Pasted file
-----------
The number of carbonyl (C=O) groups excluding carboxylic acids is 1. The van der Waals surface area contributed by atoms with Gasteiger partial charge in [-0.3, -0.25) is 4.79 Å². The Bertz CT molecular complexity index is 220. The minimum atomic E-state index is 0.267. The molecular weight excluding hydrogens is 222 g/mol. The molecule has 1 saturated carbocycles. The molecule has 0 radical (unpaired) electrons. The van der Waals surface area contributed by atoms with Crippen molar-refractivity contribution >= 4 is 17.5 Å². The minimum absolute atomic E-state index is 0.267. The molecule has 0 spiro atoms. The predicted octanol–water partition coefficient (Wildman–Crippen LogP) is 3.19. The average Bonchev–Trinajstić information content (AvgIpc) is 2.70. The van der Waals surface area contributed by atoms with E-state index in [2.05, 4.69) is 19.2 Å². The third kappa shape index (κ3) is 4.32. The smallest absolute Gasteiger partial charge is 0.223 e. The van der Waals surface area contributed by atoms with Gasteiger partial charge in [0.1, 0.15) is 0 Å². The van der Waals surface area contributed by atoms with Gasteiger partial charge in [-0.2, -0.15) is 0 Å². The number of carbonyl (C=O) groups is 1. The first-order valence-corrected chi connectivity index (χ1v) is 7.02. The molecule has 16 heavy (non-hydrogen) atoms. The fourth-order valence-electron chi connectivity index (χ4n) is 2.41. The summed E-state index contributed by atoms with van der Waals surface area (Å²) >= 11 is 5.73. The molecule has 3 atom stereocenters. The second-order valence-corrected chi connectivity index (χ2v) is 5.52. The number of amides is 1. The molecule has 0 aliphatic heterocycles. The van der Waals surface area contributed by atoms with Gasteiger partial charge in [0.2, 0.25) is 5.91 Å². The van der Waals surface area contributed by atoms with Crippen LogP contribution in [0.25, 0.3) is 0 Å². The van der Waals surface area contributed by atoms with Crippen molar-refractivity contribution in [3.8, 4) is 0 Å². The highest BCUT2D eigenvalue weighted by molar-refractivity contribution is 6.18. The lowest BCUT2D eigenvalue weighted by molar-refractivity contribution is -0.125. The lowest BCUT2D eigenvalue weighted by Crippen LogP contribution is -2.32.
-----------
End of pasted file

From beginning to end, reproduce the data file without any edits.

The number of carbonyl (C=O) groups excluding carboxylic acids is 1. The van der Waals surface area contributed by atoms with Gasteiger partial charge in [-0.3, -0.25) is 4.79 Å². The Bertz CT molecular complexity index is 220. The minimum atomic E-state index is 0.267. The molecular weight excluding hydrogens is 222 g/mol. The molecule has 1 saturated carbocycles. The molecule has 0 radical (unpaired) electrons. The van der Waals surface area contributed by atoms with Crippen molar-refractivity contribution >= 4 is 17.5 Å². The minimum absolute atomic E-state index is 0.267. The molecule has 0 spiro atoms. The predicted octanol–water partition coefficient (Wildman–Crippen LogP) is 3.19. The average Bonchev–Trinajstić information content (AvgIpc) is 2.70. The van der Waals surface area contributed by atoms with E-state index in [2.05, 4.69) is 19.2 Å². The third kappa shape index (κ3) is 4.32. The smallest absolute Gasteiger partial charge is 0.223 e. The van der Waals surface area contributed by atoms with Gasteiger partial charge in [0.1, 0.15) is 0 Å². The van der Waals surface area contributed by atoms with Gasteiger partial charge in [-0.2, -0.15) is 0 Å². The number of carbonyl (C=O) groups is 1. The first-order valence-corrected chi connectivity index (χ1v) is 7.02. The molecule has 16 heavy (non-hydrogen) atoms. The fourth-order valence-electron chi connectivity index (χ4n) is 2.41. The summed E-state index contributed by atoms with van der Waals surface area (Å²) >= 11 is 5.73. The molecule has 3 atom stereocenters. The second-order valence-corrected chi connectivity index (χ2v) is 5.52. The number of amides is 1. The molecule has 0 aliphatic heterocycles. The van der Waals surface area contributed by atoms with Gasteiger partial charge in [0.2, 0.25) is 5.91 Å². The van der Waals surface area contributed by atoms with Crippen LogP contribution in [0.25, 0.3) is 0 Å². The van der Waals surface area contributed by atoms with Crippen molar-refractivity contribution in [3.8, 4) is 0 Å². The highest BCUT2D eigenvalue weighted by molar-refractivity contribution is 6.18. The lowest BCUT2D eigenvalue weighted by molar-refractivity contribution is -0.125. The lowest BCUT2D eigenvalue weighted by Crippen LogP contribution is -2.32.